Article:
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Ted Gaines

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Are Trade Tariffs a Boon for Used Car and CPO Dealer Operations?

Increased new car prices propel used car sales to new heights

This year alone, the used car industry has taken over in terms of profit and sales. And it would be disingenuous to say it isn’t at least partially due to the tariffs imposed by the U.S. on China, Mexico, Canada, and the European Union– with tariffs of 25% on steel and 10% on aluminum. So, while automobile manufacturers and new car dealerships are beginning to take a hit, the used car industry’s growth in sales are predicted to continue in an upward trend.

2018 has been a record-breaking year for used car sales according to CNBC’s, Robert Ferris. This isn’t to say there aren’t legitimate concerns for the automobile industry in general, but with price increases on steel and aluminum, there will be a “trickle-down-effect” where increased manufacturing costs result in increased prices for both new and used vehicles.

While the industry is still doing well in spite of the tariffs, there are anxieties among new car dealerships and manufacturers due to increased manufacturing costs. The new manufacturing costs mean new car dealerships will have to buy and sell vehicles at a higher price. So, even if people are selling their vehicles to used car dealerships at a slightly higher price, the used car industry is making a huge profit as the cheaper option– avoiding the expenses manufacturers and new dealerships have to take on while also selling vehicles at a higher valuation.

According to the International Trade Administration and Washington Post’s, Heather Long, 79% of all steel and 90% of all aluminum are imported to the United States from foreign countries. Even vehicle brands commonly purchased in the U.S. such as Nissan, Honda, and Toyota are typically manufactured in either Canada or Mexico and then shipped into the United States. This means any vehicles imported into the U.S. with the current tariffs cost more in comparison to domestically manufactured vehicles– and domestic companies such as Ford, Jeep, and Chevrolet still use imported materials and parts to construct their cars.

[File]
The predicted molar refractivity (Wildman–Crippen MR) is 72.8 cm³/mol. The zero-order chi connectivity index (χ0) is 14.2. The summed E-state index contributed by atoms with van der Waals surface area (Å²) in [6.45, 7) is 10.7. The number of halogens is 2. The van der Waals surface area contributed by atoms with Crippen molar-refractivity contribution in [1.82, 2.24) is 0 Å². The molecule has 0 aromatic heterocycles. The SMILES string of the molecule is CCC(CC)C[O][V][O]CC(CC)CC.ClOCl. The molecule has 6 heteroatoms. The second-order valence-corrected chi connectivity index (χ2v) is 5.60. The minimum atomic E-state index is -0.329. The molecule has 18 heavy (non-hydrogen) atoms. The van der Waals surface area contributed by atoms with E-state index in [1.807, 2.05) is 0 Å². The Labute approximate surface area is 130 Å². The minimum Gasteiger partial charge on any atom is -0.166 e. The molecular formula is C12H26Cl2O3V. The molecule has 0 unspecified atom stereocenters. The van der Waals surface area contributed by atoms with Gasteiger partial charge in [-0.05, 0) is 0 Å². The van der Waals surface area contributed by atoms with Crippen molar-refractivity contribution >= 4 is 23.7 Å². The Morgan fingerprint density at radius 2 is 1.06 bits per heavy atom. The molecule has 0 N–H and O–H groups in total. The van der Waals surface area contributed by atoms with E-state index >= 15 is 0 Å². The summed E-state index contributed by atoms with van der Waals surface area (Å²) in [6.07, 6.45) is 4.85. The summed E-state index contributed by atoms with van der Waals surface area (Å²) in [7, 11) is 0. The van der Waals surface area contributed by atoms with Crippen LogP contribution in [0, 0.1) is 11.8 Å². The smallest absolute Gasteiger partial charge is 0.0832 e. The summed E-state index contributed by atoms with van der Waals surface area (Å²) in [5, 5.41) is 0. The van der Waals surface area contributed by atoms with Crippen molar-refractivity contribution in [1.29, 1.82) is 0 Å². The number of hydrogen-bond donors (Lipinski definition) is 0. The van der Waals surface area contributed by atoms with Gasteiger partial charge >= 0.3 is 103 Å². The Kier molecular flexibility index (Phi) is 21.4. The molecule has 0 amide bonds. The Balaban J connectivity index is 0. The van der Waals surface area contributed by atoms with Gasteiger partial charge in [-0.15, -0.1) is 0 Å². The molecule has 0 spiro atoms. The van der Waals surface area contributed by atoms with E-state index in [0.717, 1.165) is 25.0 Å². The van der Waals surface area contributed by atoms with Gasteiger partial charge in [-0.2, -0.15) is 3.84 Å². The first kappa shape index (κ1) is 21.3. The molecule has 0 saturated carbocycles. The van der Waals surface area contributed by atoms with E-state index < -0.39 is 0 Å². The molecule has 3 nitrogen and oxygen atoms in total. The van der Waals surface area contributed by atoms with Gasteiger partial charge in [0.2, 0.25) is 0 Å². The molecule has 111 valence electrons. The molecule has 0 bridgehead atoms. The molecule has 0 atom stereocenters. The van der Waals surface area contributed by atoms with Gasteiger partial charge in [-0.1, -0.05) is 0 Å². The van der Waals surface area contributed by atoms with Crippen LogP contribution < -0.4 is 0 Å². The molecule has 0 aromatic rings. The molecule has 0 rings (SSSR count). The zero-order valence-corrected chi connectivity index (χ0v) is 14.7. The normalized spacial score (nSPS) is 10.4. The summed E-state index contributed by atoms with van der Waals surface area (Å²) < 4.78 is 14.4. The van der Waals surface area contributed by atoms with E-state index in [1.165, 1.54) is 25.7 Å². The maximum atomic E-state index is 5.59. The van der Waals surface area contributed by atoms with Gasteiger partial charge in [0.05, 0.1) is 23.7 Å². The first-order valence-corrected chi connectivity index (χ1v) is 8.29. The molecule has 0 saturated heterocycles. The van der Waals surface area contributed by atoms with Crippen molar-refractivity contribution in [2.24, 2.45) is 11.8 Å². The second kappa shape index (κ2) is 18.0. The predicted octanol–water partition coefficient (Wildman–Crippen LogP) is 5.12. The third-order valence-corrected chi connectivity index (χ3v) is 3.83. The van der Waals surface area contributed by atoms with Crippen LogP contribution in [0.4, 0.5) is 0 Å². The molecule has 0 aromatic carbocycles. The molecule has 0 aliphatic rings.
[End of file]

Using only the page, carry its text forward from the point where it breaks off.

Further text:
In essence, the tariffs are bad for manufacturers and new car dealerships, but great for used car dealerships. This is due to the increased costs limiting consumer options and forcing them into purchasing specific vehicles or pursuing the used vehicle route. And according to Forbes Magazine’s automotive journalist, Jim Gorzelany, estimated increases on new vehicle costs based on current MSRPs will look something like this:


Country of Manufacture

% of domestic parts

Current MSRP Range

Estimated Price Range Increase

Ford F-Series

United States


$29,440 – $65,670

$2,572 – $5,746

Chevrolet Silverado

United States


$29,580 – $56,670

$3,993 – $7,650

Honda CIvic



$22,235 – $27,695

$2,223 – $2,769

Toyota Corolla

United States


$19,520 – $23,700

$1,952 – $2,370

Jeep Wrangler

United States


$28,190 – $38,190

$1,832 – $2,482

Nissan Altima

United States


$24,145 – $34,515

$2,716 – $3,883

Even prior to the current tariffs, used car dealerships have been dominating the automobile sales market– with 39 to 40 million used cars sold every year. Most of the technology in used vehicles is the same as in new ones, but offered at a lower price. So, the incentive to consider a used vehicle greatly outweighs the purchase of a new car for most American consumers. According to CNBC’s, Ferris, crossovers and sports utility vehicles are the most popular purchases, and consumers will hold out until a used option is available. So, with tariffs thrown into the fray, manufacturers and new car dealerships must prepare to receive less business because consumers are finding used cars as the more attractive option.

AMT is committed to helping dealerships understand and control used car reconditioning for optimal results. As the market for used vehicles becomes more active, getting your inventory frontline ready with minimal holding costs is crucial for your operation. We can help.



Kelly Kleinman

I think it's going to be a boon for used car dealers in the long run. We're seeing a lift in new car sales right now, possibly in anticipation of the bump in costs that's just around the bend as consumers take advantage of current pricing and promotions.  Overall monthly calendar sales have been down in most cities when you compare the same month 2018 sales to 2017 (i.e May '17 to May'18 etc.).  July was the first month in a few months to buck the downward trend.  Just think about the market factors that should be driving folks away from the new car market, increased interest rates, tougher lending practices, a glut of off-lease rides, and soon to be price increases. All that has to happen is that the Feds stop raising interest rates or drop rates a point to offset the tariff issue and the new car biz will do just fine.

Ted Gaines

Here's hoping that will occur! Part of the July improvement may also be some leftover exuberance from tax changes (combined with the factors you cited). I think, as with most things, the balance will shift both directions for new car dealers before settling on an outcome.

Kelly Kleinman

Right on!

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